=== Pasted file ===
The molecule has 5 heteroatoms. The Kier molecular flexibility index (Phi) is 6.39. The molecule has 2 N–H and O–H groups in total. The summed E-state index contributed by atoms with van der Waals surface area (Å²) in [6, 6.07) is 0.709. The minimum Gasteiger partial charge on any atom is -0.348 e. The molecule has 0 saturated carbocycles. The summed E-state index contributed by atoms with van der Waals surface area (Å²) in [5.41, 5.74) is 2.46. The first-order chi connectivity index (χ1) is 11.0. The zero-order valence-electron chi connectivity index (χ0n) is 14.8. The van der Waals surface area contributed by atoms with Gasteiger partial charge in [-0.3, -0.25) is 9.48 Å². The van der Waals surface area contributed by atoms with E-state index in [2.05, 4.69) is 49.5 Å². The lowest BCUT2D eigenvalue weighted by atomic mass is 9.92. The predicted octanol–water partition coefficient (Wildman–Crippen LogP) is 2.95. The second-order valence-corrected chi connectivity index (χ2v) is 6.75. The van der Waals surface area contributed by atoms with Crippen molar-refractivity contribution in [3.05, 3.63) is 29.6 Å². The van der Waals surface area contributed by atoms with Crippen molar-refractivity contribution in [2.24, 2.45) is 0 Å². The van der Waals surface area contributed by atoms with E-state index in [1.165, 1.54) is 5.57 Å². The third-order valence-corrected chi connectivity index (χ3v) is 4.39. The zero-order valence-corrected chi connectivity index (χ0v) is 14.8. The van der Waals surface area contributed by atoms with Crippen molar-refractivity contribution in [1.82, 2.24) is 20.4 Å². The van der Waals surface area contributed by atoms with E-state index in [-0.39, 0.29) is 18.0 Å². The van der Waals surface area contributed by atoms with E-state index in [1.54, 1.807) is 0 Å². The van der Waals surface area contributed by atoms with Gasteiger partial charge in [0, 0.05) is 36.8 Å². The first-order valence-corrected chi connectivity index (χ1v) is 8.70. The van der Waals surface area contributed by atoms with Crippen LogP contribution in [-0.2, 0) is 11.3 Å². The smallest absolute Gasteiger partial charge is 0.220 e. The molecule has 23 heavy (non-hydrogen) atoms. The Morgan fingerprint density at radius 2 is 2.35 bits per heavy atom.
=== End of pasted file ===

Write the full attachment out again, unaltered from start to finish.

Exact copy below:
The molecule has 5 heteroatoms. The Kier molecular flexibility index (Phi) is 6.39. The molecule has 2 N–H and O–H groups in total. The summed E-state index contributed by atoms with van der Waals surface area (Å²) in [6, 6.07) is 0.709. The minimum Gasteiger partial charge on any atom is -0.348 e. The molecule has 0 saturated carbocycles. The summed E-state index contributed by atoms with van der Waals surface area (Å²) in [5.41, 5.74) is 2.46. The first-order chi connectivity index (χ1) is 11.0. The zero-order valence-electron chi connectivity index (χ0n) is 14.8. The van der Waals surface area contributed by atoms with Gasteiger partial charge in [-0.3, -0.25) is 9.48 Å². The van der Waals surface area contributed by atoms with E-state index in [2.05, 4.69) is 49.5 Å². The lowest BCUT2D eigenvalue weighted by atomic mass is 9.92. The predicted octanol–water partition coefficient (Wildman–Crippen LogP) is 2.95. The second-order valence-corrected chi connectivity index (χ2v) is 6.75. The van der Waals surface area contributed by atoms with Crippen molar-refractivity contribution in [3.05, 3.63) is 29.6 Å². The van der Waals surface area contributed by atoms with Crippen molar-refractivity contribution in [2.24, 2.45) is 0 Å². The van der Waals surface area contributed by atoms with E-state index in [1.165, 1.54) is 5.57 Å². The third-order valence-corrected chi connectivity index (χ3v) is 4.39. The zero-order valence-corrected chi connectivity index (χ0v) is 14.8. The van der Waals surface area contributed by atoms with Crippen molar-refractivity contribution in [1.82, 2.24) is 20.4 Å². The van der Waals surface area contributed by atoms with E-state index in [-0.39, 0.29) is 18.0 Å². The van der Waals surface area contributed by atoms with E-state index in [1.54, 1.807) is 0 Å². The van der Waals surface area contributed by atoms with Gasteiger partial charge in [0, 0.05) is 36.8 Å². The first-order valence-corrected chi connectivity index (χ1v) is 8.70. The van der Waals surface area contributed by atoms with Crippen LogP contribution in [-0.2, 0) is 11.3 Å². The smallest absolute Gasteiger partial charge is 0.220 e. The molecule has 23 heavy (non-hydrogen) atoms. The Morgan fingerprint density at radius 2 is 2.35 bits per heavy atom.